OVERVIEW: Creative Capital was originally founded in order to "reinvent cultural philanthropy" by applying the principles of venture capital to arts funding. It invests in the long term by forming ongoing relationships with the projects it supports. Creative Capital takes an entrepreneurial long-view of its funding, so its support goes way beyond just funding worthy recipients. Additionally, all of its grants have an open application process, so anyone who meets the eligibility criteria can apply.
IP TAKE: Creative Capital takes a venture capital approach to its funding in that its grants are seen as long-term investments, not just hand-outs, so grant seekers can expect a lot of follow-up support if they receive one of these grants. The caveat: Grantees must be a professional artist with at least five years of experience.
PROFILE: Founded in 19999, Creative Capital seeks to inspire “a deep connection and commitment to artists” and help “those working in all creative disciplines realize their visions and build sustainable practices.” It offers grants of up to $50,000 in five main areas of the arts: Visual Arts, Performing Arts, Literature, Film/Video (also known as "Moving Image"), and Emerging Fields.
Creative Capital’s project financing process includes an individualized approach that provides grantees with "sequential financial support and tailored advisory services to enable their project’s success and help them build sustainable careers." Since this process is so uniquely comprehensive, the application cycles for each area are done on a yearly rolling basis, and each grant round opens near the beginning of each February. It also holds open calls for grant applications from U.S. citizens. Applicants cannot be students and must be at least 25 years old and a working artist with at least five years of professional experience.
Each grant recipient also gets a three- to seven-year commitment that involves a high level of engagement between Creative Capital and the artist for that period. The commitment includes things such as advisory services, consultations with Artist Services staff, access to its network of arts consultants, Artist Retreats, phone-in clinics, and various promotional activities. Creative Capital values these career development services at around $45,000, for a total commitment to each recipient of up to $95,000 per project.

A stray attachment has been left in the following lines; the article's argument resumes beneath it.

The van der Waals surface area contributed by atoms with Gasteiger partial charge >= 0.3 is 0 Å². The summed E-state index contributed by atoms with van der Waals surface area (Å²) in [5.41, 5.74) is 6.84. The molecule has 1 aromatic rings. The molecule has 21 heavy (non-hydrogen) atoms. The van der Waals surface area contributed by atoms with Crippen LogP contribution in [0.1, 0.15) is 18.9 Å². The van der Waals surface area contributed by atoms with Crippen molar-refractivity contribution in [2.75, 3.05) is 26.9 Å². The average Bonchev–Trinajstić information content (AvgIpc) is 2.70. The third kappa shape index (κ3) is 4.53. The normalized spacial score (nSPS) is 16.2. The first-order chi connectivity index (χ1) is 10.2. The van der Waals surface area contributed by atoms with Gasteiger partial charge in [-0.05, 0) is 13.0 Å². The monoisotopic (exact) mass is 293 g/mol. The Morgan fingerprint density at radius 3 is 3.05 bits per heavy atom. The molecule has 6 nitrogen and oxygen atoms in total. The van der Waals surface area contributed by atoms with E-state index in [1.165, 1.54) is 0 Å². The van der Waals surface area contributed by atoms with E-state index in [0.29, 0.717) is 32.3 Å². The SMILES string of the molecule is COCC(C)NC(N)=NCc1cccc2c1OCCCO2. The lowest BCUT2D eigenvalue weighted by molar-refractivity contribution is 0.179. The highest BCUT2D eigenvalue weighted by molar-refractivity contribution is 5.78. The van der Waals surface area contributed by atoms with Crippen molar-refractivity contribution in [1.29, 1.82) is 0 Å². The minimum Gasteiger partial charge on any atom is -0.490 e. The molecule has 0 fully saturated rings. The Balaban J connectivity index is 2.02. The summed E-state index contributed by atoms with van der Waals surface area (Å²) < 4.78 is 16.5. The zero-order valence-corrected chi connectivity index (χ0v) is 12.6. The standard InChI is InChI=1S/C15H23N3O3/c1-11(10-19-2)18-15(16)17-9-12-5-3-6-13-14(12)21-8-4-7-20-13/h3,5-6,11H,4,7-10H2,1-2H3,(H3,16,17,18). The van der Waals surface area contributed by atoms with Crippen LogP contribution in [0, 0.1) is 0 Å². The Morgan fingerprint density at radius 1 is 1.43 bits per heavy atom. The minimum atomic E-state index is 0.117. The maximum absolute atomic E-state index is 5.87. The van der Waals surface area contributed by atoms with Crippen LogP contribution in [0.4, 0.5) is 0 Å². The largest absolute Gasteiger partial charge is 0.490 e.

Each third year Creative Capital awards around 20 or so film and video grants, and all grants awarded are to individual artists, not organizations. The competition for Creative Capital is also among the top tier of talent. For example, among past recipients, Deborah Stratman's work has been featured at the Museum of Modern Art, Cam Archer's film Wild Tigers I Have Known was nominated for an Independent Spirit Award, and Nina Menkes work has been screened at a number of film festivals, including Sundance and the Toronto Film Festival.
Creative Capital awards 20 grants each year - roughly 3% of applicants are selected to receive a grant. However, grant seekers can apply more than once and the jurors are different each year. Evaluators consider the quality of the work as well as the originality and/or urgency of the project.
Since its inception, Creative Capital has given over $40 million in financial and advisory support to over 400 projects, representing over 500 different artists. And since competition can be so fierce, it can be helpful to read eligibility criteria and founder Ruby Lerner's blog post on Creative Capital's grantmaking process. Grant seekers can apply here.
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